Before arriving in Tokyo, most visitors can't comprehend how vast or dense the city is, or how those traits seem to infinitely complicate each other. You can read as many Tokyo restaurant guides as possible to prepare for every potential craving or situation that may arise — locating the best tempura spot within 500 feet when you find yourself starving in a strange neighborhood — or you can just look at the same site that locals and obsessives do: Tabelog, the definitive catalog of restaurants in Japan. This crowd-sourced restaurant-rating service offers around 131,000 listings for Tokyo alone, broken down into more than 50 genres and dozens of subcategories (a search for "ramen," for instance, pulls up more than 6,000 listings), with ratings for nearly all of them.
Tabelog might sound a lot like Yelp, but there's a key difference: it is much, much better (even if it looks uglier).
Like Yelp, crowds of anonymous diners award ratings on a five-star scale, but while Yelp ratings are notoriously inflated, Tabelog grades on a harsh curve: The general rule of thumb is that anywhere with a rating of at least 3.5 is very good; restaurants with more than four stars are excellent and often Michelin-starred; and the few establishments that have managed to accrue 4.5 stars or above are legendary, with reservations that are nearly impossible to acquire (Saito, Quintessence, Matsukawa, and so on). There are currently no five-star restaurants on the site.
While Japanese chefs complain about unfair criticism from anonymous internet critics on Tabelog, just like American chefs do about Yelp, anonymity functions less as a smokescreen for wanton slander than a method of allowing honest feedback within the bounds of being polite. In general, Japanese diners don't complain directly to restaurants about a bad experience, and it's inappropriate to leave a tip to show appreciation for a good one; it's also something of a faux pas to openly share detailed dining knowledge with others, since it can come across as boasting about one's stature.
Instead, more than 60 million monthly users take to Tabelog to anonymously share their experiences. Most reviews on Tabelog tend to focus on the food, with more detailed entries written about higher quality establishments, often describing every course of the meal, sometimes with immaculately staged photos. (However, since the rise of Instagram in Japan, most refer to Tabelog for the ratings, then head to Instagram to look at food photos.) Bad reviews are indicated by scant star ratings rather than long negative rants, reflecting a general cultural tendency to be stoic about unsatisfactory experiences (even online, people tend to reserve unsavory opinions for outlets like 2chan, where other salty words are carelessly tossed about).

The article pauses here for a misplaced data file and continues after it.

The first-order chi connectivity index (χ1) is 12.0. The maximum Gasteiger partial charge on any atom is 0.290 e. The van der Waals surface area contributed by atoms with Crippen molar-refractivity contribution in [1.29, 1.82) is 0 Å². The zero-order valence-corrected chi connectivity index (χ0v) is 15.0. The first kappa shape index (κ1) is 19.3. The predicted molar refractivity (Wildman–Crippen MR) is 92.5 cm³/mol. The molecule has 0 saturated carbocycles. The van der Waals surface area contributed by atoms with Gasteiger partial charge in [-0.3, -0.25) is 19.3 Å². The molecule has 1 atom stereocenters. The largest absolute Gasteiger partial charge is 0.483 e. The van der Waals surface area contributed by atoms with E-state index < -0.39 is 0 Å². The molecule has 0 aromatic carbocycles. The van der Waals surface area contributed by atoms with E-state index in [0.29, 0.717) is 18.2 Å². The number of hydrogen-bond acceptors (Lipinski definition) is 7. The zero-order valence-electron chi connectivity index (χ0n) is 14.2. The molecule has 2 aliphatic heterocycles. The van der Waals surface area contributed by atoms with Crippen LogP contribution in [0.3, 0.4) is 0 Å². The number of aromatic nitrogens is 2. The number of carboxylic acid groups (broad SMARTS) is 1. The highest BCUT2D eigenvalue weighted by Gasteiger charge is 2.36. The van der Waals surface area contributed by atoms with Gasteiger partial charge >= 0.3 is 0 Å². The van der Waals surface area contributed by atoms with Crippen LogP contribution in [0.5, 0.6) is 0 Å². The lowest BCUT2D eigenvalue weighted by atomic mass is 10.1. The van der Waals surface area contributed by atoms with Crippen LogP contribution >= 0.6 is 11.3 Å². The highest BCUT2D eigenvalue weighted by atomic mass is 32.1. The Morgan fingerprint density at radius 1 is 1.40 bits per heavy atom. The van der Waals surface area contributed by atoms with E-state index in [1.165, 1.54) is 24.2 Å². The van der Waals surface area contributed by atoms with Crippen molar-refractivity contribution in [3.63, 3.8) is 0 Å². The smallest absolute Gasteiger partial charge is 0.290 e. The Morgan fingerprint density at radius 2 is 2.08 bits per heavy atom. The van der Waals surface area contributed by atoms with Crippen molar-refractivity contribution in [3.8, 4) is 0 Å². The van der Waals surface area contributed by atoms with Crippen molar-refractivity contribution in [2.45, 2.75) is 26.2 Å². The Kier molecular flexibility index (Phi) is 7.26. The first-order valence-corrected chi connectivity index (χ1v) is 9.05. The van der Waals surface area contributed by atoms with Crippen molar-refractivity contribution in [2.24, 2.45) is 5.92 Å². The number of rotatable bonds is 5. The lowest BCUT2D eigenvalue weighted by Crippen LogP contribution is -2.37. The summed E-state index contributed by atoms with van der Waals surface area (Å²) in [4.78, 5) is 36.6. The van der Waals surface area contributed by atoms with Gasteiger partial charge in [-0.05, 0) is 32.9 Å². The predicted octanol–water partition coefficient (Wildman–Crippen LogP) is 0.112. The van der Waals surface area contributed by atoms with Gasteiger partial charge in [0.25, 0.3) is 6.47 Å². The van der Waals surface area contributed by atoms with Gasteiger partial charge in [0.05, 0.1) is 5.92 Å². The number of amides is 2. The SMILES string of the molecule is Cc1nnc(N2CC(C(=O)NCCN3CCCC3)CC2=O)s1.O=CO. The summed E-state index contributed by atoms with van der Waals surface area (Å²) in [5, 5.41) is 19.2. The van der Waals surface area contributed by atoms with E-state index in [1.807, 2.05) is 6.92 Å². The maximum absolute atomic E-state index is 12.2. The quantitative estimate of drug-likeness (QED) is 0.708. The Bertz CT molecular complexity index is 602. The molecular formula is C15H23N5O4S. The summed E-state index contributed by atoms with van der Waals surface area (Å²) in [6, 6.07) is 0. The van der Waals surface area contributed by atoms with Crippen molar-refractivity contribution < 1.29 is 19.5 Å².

What makes Tabelog reviews so trustworthy is that in Japanese online communities, users typically treat the platform as a way to display their expertise without worrying about judgement from their peers, and they often work hard to build their alter-ego and gain a large following. The result is that dining enthusiasts strive to flex their acumen with consistently meticulous, accurate, and detailed reviews, and most locals trust Tabelog more than Michelin guides or other alternatives, like Gurunavi (a partner of Michelin and TripAdvisor), Retty (a small-scale app), Foursquare (mainly used by foreigners living in Japan and travelers), or Yelp, which is yet to take off in Japan.
One important caveat about using Tabelog: It recently launched a separate English-language version, which is watered down, less useful than the Japanese site and harder to navigate. Because there's also no way to search for a restaurant by name, the best way to check out a specific spot is to do a Google search from your computer or phone and tack "Tabelog" onto the name of the restaurant: "Torisawa Tabelog." Otherwise, you can choose a specific area, then drill down into the category or ranking you want.
Tabelog's English site comes in handy if you happen to stumble on a restaurant without an English menu; if you have its Tabelog page pulled up on your phone, you can simply point at the photos to ask for whatever looks good. As rude as it may seem, this is a completely acceptable way to order in Japan (just remember to smile).
If you don't read Japanese, Tabelog may be a bit challenging to use — at times it's almost painful — but once you get the hang of it, it's worth every torturous minute of learning how to navigate through the site, since it rarely steers diners wrong.
Raised in the Bay Area, then onto NY, LA and Tokyo, Mona Nomura has been surrounded by excellent food her entire life. When she is not thinking about, talking about or writing about food, she scours Japan for new ingredients and restaurants.